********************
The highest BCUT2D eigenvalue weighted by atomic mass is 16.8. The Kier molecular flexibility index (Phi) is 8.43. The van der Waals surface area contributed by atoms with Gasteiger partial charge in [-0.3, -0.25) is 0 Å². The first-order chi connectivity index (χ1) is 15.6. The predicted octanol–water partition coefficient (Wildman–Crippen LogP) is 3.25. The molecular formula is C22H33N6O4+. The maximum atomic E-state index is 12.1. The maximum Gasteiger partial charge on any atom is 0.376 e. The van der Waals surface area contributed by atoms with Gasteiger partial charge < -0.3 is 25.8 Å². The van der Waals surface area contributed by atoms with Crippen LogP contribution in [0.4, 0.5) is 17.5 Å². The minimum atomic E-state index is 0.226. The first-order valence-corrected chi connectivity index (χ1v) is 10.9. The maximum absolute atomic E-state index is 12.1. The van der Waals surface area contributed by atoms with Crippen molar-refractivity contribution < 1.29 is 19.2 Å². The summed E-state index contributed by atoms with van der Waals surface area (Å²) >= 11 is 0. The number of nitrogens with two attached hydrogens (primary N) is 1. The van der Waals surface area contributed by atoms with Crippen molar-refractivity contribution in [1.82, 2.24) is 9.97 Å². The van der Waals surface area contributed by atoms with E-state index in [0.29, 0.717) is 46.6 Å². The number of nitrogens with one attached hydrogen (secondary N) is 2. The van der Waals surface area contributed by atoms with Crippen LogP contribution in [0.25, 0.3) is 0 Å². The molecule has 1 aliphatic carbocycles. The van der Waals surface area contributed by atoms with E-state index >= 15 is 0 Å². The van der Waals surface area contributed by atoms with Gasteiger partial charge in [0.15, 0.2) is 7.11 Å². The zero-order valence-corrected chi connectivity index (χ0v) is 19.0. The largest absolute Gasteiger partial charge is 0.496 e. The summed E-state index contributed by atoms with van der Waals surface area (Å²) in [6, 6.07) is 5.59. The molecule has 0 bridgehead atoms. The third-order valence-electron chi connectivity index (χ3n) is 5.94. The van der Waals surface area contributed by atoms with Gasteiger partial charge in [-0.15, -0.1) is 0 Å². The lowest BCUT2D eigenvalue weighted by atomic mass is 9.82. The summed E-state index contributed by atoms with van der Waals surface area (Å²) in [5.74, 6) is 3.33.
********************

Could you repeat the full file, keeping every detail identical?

The highest BCUT2D eigenvalue weighted by atomic mass is 16.8. The Kier molecular flexibility index (Phi) is 8.43. The van der Waals surface area contributed by atoms with Gasteiger partial charge in [-0.3, -0.25) is 0 Å². The first-order chi connectivity index (χ1) is 15.6. The predicted octanol–water partition coefficient (Wildman–Crippen LogP) is 3.25. The molecular formula is C22H33N6O4+. The maximum atomic E-state index is 12.1. The maximum Gasteiger partial charge on any atom is 0.376 e. The van der Waals surface area contributed by atoms with Gasteiger partial charge < -0.3 is 25.8 Å². The van der Waals surface area contributed by atoms with Crippen LogP contribution in [0.4, 0.5) is 17.5 Å². The minimum atomic E-state index is 0.226. The first-order valence-corrected chi connectivity index (χ1v) is 10.9. The maximum absolute atomic E-state index is 12.1. The van der Waals surface area contributed by atoms with Crippen molar-refractivity contribution < 1.29 is 19.2 Å². The summed E-state index contributed by atoms with van der Waals surface area (Å²) >= 11 is 0. The number of nitrogens with two attached hydrogens (primary N) is 1. The van der Waals surface area contributed by atoms with Crippen molar-refractivity contribution in [1.82, 2.24) is 9.97 Å². The van der Waals surface area contributed by atoms with E-state index in [0.29, 0.717) is 46.6 Å². The number of nitrogens with one attached hydrogen (secondary N) is 2. The van der Waals surface area contributed by atoms with Crippen LogP contribution in [0.25, 0.3) is 0 Å². The molecule has 1 aliphatic carbocycles. The van der Waals surface area contributed by atoms with E-state index >= 15 is 0 Å². The van der Waals surface area contributed by atoms with Gasteiger partial charge in [0.15, 0.2) is 7.11 Å². The zero-order valence-corrected chi connectivity index (χ0v) is 19.0. The largest absolute Gasteiger partial charge is 0.496 e. The summed E-state index contributed by atoms with van der Waals surface area (Å²) in [6, 6.07) is 5.59. The molecule has 0 bridgehead atoms. The third-order valence-electron chi connectivity index (χ3n) is 5.94. The van der Waals surface area contributed by atoms with Gasteiger partial charge in [-0.15, -0.1) is 0 Å². The lowest BCUT2D eigenvalue weighted by atomic mass is 9.82. The summed E-state index contributed by atoms with van der Waals surface area (Å²) in [5.74, 6) is 3.33.